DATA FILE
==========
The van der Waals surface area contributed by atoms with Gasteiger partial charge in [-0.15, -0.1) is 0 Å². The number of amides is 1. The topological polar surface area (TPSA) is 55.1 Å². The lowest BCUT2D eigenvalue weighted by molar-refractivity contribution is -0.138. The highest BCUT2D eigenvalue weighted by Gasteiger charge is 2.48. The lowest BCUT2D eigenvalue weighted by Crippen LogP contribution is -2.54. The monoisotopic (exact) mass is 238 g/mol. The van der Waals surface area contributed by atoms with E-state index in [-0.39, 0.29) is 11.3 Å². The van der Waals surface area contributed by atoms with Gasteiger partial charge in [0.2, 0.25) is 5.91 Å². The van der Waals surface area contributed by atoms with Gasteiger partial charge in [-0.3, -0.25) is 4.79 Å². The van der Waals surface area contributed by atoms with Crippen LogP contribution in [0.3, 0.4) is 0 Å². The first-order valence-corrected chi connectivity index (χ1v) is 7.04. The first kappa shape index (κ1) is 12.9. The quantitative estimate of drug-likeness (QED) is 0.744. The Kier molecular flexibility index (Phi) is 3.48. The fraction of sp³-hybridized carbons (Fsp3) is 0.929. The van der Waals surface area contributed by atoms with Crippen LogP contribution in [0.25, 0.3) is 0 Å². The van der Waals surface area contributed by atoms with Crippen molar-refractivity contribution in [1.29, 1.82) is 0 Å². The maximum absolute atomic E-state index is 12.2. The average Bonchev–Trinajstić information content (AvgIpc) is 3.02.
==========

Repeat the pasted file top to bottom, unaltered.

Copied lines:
The van der Waals surface area contributed by atoms with Gasteiger partial charge in [-0.15, -0.1) is 0 Å². The number of amides is 1. The topological polar surface area (TPSA) is 55.1 Å². The lowest BCUT2D eigenvalue weighted by molar-refractivity contribution is -0.138. The highest BCUT2D eigenvalue weighted by Gasteiger charge is 2.48. The lowest BCUT2D eigenvalue weighted by Crippen LogP contribution is -2.54. The monoisotopic (exact) mass is 238 g/mol. The van der Waals surface area contributed by atoms with E-state index in [-0.39, 0.29) is 11.3 Å². The van der Waals surface area contributed by atoms with Gasteiger partial charge in [0.2, 0.25) is 5.91 Å². The van der Waals surface area contributed by atoms with Gasteiger partial charge in [-0.3, -0.25) is 4.79 Å². The van der Waals surface area contributed by atoms with Crippen LogP contribution in [0.3, 0.4) is 0 Å². The first-order valence-corrected chi connectivity index (χ1v) is 7.04. The first kappa shape index (κ1) is 12.9. The quantitative estimate of drug-likeness (QED) is 0.744. The Kier molecular flexibility index (Phi) is 3.48. The fraction of sp³-hybridized carbons (Fsp3) is 0.929. The van der Waals surface area contributed by atoms with Crippen LogP contribution in [0.25, 0.3) is 0 Å². The van der Waals surface area contributed by atoms with Crippen molar-refractivity contribution in [1.29, 1.82) is 0 Å². The maximum absolute atomic E-state index is 12.2. The average Bonchev–Trinajstić information content (AvgIpc) is 3.02.